I don’t analyze blog stats very often, so it came as a bit of a surprise that the article about the SAP BusinessObjects Query Builder 4.0 is the sixth most popular on my blog. The Query Builder is crude and— generally speaking— so is my language when I’m required to use it. But the Query Builder can sometimes provide deeper insight into what’s going on than the Central Management Console (CMC) administration tool is willing to tell you.
The reason Query Builder exists is due to the cryptic nature of the SAP BusinessObjects system database, sometimes called the CMS database or repository. If you look at the database schema (BI 4.0/4.1 shown), you’ll see tables with the following names:
Sadly, by design these tables are very difficult- if not impossible- to query without resorting to SDK programming. The first thing to learn about Query Builder is that you don’t use it to query the actual tables in the database. Query Builder is a thin veneer atop the SDK, so you’ll instead build queries on these fictional tables:
A quick Google search will turn up some simpler queries on these tables. But for more serious inquiries, you’ll want to get a copy of Julian Romeo’s The Business Objects Query Builder Guide. The latest version 1.3 that includes BI 4.0 updates was published February 1, 2012 and my electronic receipt says I purchased mine just 5 days later. The book explains how to use the step-by-step query “wizard”, write SQL in the Query Builder, and use Relationship and Path Queries. The book is easy to read and contains a lot of examples.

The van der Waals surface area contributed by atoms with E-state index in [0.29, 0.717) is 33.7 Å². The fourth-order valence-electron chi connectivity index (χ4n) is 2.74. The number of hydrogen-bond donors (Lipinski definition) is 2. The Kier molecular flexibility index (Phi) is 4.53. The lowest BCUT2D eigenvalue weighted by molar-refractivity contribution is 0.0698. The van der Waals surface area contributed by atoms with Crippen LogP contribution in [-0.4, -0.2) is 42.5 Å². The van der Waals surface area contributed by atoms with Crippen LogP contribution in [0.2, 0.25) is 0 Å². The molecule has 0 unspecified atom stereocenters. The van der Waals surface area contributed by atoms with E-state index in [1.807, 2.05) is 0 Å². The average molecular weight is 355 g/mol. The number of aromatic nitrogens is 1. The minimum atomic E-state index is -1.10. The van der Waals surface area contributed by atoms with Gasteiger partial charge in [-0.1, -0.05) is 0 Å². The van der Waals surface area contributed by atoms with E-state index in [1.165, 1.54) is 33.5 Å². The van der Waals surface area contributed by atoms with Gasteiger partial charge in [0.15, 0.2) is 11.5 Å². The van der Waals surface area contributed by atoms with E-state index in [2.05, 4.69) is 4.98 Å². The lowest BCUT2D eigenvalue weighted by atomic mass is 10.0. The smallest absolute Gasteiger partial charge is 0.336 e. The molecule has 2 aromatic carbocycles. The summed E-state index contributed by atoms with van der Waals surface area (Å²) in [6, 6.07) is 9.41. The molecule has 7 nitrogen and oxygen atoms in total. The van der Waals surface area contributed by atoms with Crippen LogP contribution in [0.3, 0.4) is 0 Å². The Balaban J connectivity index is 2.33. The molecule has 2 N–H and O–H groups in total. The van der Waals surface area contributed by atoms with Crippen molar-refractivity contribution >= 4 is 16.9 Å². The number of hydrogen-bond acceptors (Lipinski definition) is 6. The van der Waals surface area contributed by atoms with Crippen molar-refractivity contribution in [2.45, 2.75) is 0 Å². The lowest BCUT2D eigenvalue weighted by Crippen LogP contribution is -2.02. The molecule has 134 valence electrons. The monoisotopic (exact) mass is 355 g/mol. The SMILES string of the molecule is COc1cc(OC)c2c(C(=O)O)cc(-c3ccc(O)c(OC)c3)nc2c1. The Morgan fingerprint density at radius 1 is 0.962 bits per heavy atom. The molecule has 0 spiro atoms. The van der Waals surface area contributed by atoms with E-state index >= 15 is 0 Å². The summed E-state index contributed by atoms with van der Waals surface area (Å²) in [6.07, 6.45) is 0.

The book is a good value at $29 and an even better value if you convince your BI Manager to put it on the corporate credit card.
Disclosure of Material Connection: I purchased this book with my own funds. It was not a free review copy. I was not required to write a positive review. The opinions I have expressed are my own. Some of the links in the post above are “affiliate links.” This means if you click on the link and purchase the item, I will receive an affiliate commission. Regardless, I only recommend products or services I use personally and believe will add value to my readers.I am disclosing this in accordance with the Federal Trade Commission’s 16 CFR, Part 255: “Guides Concerning the Use of Endorsements and Testimonials in Advertising.”